Jojo Rabbit: A Dark Comedy About Nazis, Prejudice, and … Hope

The Golden Globes were a sadly terrible affair, with the exception of the tribute to Mr. Tom Hanks. But the inclusion of Roman Griffin Davis made me curious about what his role had looked like as Johannes “Jojo Rabbit” Betzler, a young boy obsessed with the Nazi party and particularly Adolph Hitler. In fact, Taika Waititi’s (Thor: Ragnarok) black comedic take places Hitler in the story as a sad-sack imaginary friend to Jojo, as the boy wrestles with the presence of a Jew teenage girl in his attic against his understanding of his patriotic duty.

Rebel Wilson, Sam Rockwell, Stephen Merchant, and Alfie Allen play different roles in the Nazi war machine, mostly in terms of training up the young people who may serve as the next wave of Nazi foot soldiers. Most of the roles are so goofy that the Nazi party’s ridiculous racism and paranoia becomes a running joke, as Waititi twists and turns the screws until we can see how ridiculous the points are while we’re laughing. But the truth is that the points are ridiculous and equally dangerous, including in the mind and words of a little boy. And watching JoJo observe a few hangings certainly puts the extreme risk of harboring a Jew or dissenting to the political expectations in Nazi Germany into sharp perspective.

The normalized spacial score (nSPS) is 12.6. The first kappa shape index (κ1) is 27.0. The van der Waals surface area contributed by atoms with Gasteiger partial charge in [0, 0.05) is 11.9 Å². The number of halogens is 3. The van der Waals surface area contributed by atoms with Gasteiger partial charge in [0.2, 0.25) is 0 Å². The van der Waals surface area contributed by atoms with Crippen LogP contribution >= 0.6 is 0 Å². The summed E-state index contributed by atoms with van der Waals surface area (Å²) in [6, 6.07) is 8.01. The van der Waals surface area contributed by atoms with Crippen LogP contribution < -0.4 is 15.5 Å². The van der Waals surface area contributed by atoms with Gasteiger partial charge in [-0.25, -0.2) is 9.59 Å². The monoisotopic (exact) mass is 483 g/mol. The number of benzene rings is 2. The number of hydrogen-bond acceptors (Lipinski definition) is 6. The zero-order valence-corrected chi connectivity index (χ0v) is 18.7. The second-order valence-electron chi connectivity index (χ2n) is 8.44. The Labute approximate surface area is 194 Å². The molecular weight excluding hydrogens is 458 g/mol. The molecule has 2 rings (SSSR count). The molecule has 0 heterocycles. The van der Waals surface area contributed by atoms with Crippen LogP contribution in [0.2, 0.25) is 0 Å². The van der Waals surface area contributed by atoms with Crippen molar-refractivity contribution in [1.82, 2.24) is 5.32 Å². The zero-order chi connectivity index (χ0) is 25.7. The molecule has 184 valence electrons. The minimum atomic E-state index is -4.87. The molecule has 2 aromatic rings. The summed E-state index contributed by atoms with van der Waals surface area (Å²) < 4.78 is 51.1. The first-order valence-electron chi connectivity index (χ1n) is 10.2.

Some have written that JoJo is too flippant to really pack a punch, but watching Davis wrestle with the things he thinks he knows versus what his mother (Scarlett Johansson) proposes (with a real-live Jew in Thomasin McKenzie in front of him) makes for a dichotomy that screams present-day issues. This isn’t just historical mind-washing of German youth, but a question of how adults today filter through what they believe based on where they learn it or hear it. It’s really a finger pointing at our laughing selves and says, “how are you guilty of this yourselves?”

What we believe about the “other” can still be as difficult to comprehend when we evaluate it today, but that doesn’t make it any less ridiculous and still, people believe it. What would it look like if someone made a darkly comic film about your discrimination, about the way you hurt others?

It might not be neo-Nazism but the real message beneath the laughs would be no less convicting than JoJo Rabbit.

The special features on the Blu-ray includes a look behind the scenes, audio commentary by Taika Waititi, and deleted scenes.

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